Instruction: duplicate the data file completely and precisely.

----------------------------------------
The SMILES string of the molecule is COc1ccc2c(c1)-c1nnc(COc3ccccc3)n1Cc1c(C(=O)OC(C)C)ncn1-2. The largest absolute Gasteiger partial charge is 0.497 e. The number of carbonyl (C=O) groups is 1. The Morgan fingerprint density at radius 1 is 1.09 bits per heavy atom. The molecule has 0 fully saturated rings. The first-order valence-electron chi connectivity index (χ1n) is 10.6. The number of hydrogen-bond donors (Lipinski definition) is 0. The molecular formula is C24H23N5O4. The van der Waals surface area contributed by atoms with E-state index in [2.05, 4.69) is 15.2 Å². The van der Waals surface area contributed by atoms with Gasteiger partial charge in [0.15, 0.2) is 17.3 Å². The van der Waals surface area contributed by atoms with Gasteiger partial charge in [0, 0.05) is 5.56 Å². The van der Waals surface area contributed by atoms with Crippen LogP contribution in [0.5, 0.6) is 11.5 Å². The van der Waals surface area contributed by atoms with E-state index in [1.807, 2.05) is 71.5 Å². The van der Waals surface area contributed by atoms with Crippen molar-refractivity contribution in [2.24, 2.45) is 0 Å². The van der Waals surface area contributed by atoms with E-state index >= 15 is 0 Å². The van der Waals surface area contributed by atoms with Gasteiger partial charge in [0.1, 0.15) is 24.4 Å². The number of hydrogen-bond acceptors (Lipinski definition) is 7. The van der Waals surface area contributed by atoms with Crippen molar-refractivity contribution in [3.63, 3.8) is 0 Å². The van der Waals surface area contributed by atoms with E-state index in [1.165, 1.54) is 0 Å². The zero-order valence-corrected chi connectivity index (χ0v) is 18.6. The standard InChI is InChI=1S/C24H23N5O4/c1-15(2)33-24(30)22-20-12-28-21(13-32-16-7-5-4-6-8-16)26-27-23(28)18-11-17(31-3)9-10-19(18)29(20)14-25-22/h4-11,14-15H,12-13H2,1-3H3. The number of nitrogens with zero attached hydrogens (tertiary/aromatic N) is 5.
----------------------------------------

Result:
The SMILES string of the molecule is COc1ccc2c(c1)-c1nnc(COc3ccccc3)n1Cc1c(C(=O)OC(C)C)ncn1-2. The largest absolute Gasteiger partial charge is 0.497 e. The number of carbonyl (C=O) groups is 1. The Morgan fingerprint density at radius 1 is 1.09 bits per heavy atom. The molecule has 0 fully saturated rings. The first-order valence-electron chi connectivity index (χ1n) is 10.6. The number of hydrogen-bond donors (Lipinski definition) is 0. The molecular formula is C24H23N5O4. The van der Waals surface area contributed by atoms with E-state index in [2.05, 4.69) is 15.2 Å². The van der Waals surface area contributed by atoms with Gasteiger partial charge in [0.15, 0.2) is 17.3 Å². The van der Waals surface area contributed by atoms with Gasteiger partial charge in [0, 0.05) is 5.56 Å². The van der Waals surface area contributed by atoms with Crippen LogP contribution in [0.5, 0.6) is 11.5 Å². The van der Waals surface area contributed by atoms with E-state index in [1.807, 2.05) is 71.5 Å². The van der Waals surface area contributed by atoms with Crippen molar-refractivity contribution in [2.24, 2.45) is 0 Å². The van der Waals surface area contributed by atoms with E-state index >= 15 is 0 Å². The van der Waals surface area contributed by atoms with Gasteiger partial charge in [0.1, 0.15) is 24.4 Å². The number of hydrogen-bond acceptors (Lipinski definition) is 7. The van der Waals surface area contributed by atoms with Crippen molar-refractivity contribution in [3.63, 3.8) is 0 Å². The van der Waals surface area contributed by atoms with E-state index in [1.165, 1.54) is 0 Å². The zero-order valence-corrected chi connectivity index (χ0v) is 18.6. The standard InChI is InChI=1S/C24H23N5O4/c1-15(2)33-24(30)22-20-12-28-21(13-32-16-7-5-4-6-8-16)26-27-23(28)18-11-17(31-3)9-10-19(18)29(20)14-25-22/h4-11,14-15H,12-13H2,1-3H3. The number of nitrogens with zero attached hydrogens (tertiary/aromatic N) is 5.